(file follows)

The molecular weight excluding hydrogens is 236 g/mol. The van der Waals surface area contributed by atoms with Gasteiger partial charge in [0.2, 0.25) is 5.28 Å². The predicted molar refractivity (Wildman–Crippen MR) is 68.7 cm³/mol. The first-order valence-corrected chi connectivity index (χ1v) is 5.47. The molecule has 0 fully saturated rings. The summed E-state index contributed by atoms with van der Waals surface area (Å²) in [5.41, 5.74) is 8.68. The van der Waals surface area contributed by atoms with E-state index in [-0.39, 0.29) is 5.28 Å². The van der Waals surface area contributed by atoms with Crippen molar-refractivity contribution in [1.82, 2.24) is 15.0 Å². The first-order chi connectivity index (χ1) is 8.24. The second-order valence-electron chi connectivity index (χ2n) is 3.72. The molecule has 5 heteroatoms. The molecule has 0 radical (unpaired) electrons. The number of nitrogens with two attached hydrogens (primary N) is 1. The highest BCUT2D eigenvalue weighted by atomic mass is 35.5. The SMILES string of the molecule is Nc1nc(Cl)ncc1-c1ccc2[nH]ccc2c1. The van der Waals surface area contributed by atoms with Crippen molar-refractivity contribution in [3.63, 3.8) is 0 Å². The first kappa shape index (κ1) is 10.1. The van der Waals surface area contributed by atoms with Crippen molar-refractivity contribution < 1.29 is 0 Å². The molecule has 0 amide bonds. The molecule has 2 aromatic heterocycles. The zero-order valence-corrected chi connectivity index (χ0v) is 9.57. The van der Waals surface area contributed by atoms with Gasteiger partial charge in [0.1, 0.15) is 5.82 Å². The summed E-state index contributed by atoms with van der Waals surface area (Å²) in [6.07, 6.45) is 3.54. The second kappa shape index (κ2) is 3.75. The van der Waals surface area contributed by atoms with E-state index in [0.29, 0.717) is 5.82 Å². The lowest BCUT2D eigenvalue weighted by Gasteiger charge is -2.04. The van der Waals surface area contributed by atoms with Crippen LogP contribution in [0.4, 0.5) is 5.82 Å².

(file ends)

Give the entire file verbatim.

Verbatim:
The molecular weight excluding hydrogens is 236 g/mol. The van der Waals surface area contributed by atoms with Gasteiger partial charge in [0.2, 0.25) is 5.28 Å². The predicted molar refractivity (Wildman–Crippen MR) is 68.7 cm³/mol. The first-order valence-corrected chi connectivity index (χ1v) is 5.47. The molecule has 0 fully saturated rings. The summed E-state index contributed by atoms with van der Waals surface area (Å²) in [5.41, 5.74) is 8.68. The van der Waals surface area contributed by atoms with E-state index in [-0.39, 0.29) is 5.28 Å². The van der Waals surface area contributed by atoms with Crippen molar-refractivity contribution in [1.82, 2.24) is 15.0 Å². The first-order chi connectivity index (χ1) is 8.24. The second-order valence-electron chi connectivity index (χ2n) is 3.72. The molecule has 5 heteroatoms. The molecule has 0 radical (unpaired) electrons. The number of nitrogens with two attached hydrogens (primary N) is 1. The highest BCUT2D eigenvalue weighted by atomic mass is 35.5. The SMILES string of the molecule is Nc1nc(Cl)ncc1-c1ccc2[nH]ccc2c1. The van der Waals surface area contributed by atoms with Crippen molar-refractivity contribution in [3.63, 3.8) is 0 Å². The first kappa shape index (κ1) is 10.1. The van der Waals surface area contributed by atoms with Crippen molar-refractivity contribution < 1.29 is 0 Å². The molecule has 0 amide bonds. The molecule has 2 aromatic heterocycles. The zero-order valence-corrected chi connectivity index (χ0v) is 9.57. The van der Waals surface area contributed by atoms with Gasteiger partial charge in [0.1, 0.15) is 5.82 Å². The summed E-state index contributed by atoms with van der Waals surface area (Å²) in [6.07, 6.45) is 3.54. The second kappa shape index (κ2) is 3.75. The van der Waals surface area contributed by atoms with E-state index in [0.29, 0.717) is 5.82 Å². The lowest BCUT2D eigenvalue weighted by Gasteiger charge is -2.04. The van der Waals surface area contributed by atoms with Crippen LogP contribution in [0.4, 0.5) is 5.82 Å².